The idea of a child werewolf was first introduced in Blood Bound. And it was certainly an interesting concept, especially since in the world of Mercedes Thompson, not many survive the change. Especially the young. Which has always kind of left me wondering – what happened to her after she went to live with the Marrok? We all know that it worked out well for Mercy (in a manner of speaking), and it has always been interesting to see what happened to a young thirteen-year-old, experiencing hormones, new powers and the urges of a werewolf. Roses in Winter gives us that tale. And also brings Asil’s current experiences to life.
Title: Bone Crossed Author: Patricia Briggs Series: Mercedes Thompson #4, Mercy-verse #13 Rating Out of 5: 5 (I will read this again and again and again) My Bookshelves: Paranormal fantasy, Strong women, Werewolves Pace: Medium Format: Novel Publisher: Ace fantasy Year: 2009 5th sentence, 74th page: Still, as Warren had said, it is a good thing to know your enemies.…
This is both one of my favourite, and least favourite books. Mostly because of the fact that it features sexual abuse. The very ending of the book makes me cry every single time. Not just because of the horrors that Mercy is forced to face, but also because of the fact that she has an amazing support system. And, that you finally find out what has happened in Ben’s past to make him such a dick.
The hits keep rolling for Mercedes Thompson. After asking for Stefan’s help in rescuing Adam, she has to return the favour. Which, since this is Mercy Thompson, means that things go wildly out of control. This might be the story in the entire series that gave me the most goosebumps actually. And I have, at some point or other, read most of them.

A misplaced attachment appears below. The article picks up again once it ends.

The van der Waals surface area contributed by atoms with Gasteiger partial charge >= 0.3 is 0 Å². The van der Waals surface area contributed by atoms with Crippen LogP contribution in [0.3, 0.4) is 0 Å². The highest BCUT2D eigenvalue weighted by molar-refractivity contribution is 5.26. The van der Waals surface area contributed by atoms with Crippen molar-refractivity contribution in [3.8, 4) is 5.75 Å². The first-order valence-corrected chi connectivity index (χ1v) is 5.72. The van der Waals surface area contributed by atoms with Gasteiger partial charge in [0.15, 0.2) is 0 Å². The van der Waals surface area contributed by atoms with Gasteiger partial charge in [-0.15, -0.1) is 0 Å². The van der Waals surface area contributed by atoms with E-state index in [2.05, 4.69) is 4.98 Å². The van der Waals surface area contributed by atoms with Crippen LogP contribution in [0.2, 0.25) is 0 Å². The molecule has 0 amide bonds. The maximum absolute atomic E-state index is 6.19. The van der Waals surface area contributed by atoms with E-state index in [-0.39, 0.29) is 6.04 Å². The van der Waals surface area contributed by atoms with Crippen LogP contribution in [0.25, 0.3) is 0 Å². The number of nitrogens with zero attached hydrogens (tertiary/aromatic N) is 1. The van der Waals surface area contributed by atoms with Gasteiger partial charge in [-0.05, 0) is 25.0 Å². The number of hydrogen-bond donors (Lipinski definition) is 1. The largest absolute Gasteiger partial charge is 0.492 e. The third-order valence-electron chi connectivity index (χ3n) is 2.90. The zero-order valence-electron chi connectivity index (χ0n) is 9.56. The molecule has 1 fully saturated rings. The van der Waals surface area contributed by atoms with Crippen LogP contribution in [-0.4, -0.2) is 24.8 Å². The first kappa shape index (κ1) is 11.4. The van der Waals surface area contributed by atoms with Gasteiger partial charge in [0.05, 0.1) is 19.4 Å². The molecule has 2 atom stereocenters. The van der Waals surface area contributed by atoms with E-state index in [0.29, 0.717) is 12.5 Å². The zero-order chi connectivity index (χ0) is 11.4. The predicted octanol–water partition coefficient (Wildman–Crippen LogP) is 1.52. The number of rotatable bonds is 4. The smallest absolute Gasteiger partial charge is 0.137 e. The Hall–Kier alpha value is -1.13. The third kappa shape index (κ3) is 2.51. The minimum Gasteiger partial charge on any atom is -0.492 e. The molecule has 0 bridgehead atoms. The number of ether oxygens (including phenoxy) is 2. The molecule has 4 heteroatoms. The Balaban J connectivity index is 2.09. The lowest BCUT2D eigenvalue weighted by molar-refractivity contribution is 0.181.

Sometimes we just can’t conform to others’ beliefs of “normal”. But, that’s not always a bad thing, it’s just something that happens. And, in the case of this short story – that non-conformity led to a young, feral girl child being abandoned to an older, vampiric gentleman. What a way to punish someone for not doing as you expect them to! And, you know, there’s a lot of symbolism in the fact that the young, untrained girl is literally given away to an older man. One that is a blood-sucker to be more precise.
Oh Grandma, what big teeth you have! And now I shall cause you bodily harm and take your place.
The ultimate story of seduction over the wild beast. Kind of a spin on Little Red Riding Hood but with a far cooler ending. After all, the big teeth ultimately lead to a happily ever after… of sorts.
Sunny was a very sweet heroine in Ginger, and a great counterpart to her far more volatile cousin. The balance between these two characters was enjoyable, and Sunny’s ability to hold her own (even when she doubts that she can) reminds us that strength comes in all shapes and sizes. Even in those who are naturally meek and uninterested in conflict of any shape or form.
Hunting Ground is a great look into how Anna’s new role in life and her new marriage have a much greater effect on her life. Where Cry Wolf focused on Anna and Charles’ relationship and her own insecurities, this story brings her out into the wider world of the werewolves. It also helps to highlight the difficulties of ‘coming out’. Although in this context, it is the werewolves coming out to the world, many of the difficulties in coming out with one’s sexuality and the feelings that are explored are also relevant – there is an underlying fear of persecution balanced by the need to remove the threat of blackmail from their lives.
I’ve read a lot of vampire novels and a lot of werewolf novels. It’s actually incredibly difficult to pick up a paranormal fantasy book that doesn’t have some aspect of these two beings interacting. But I have never read a book on a hybrid between the two. It was refreshing to have a slightly new take on the topic, although, much of the storyline seemed slightly familiar.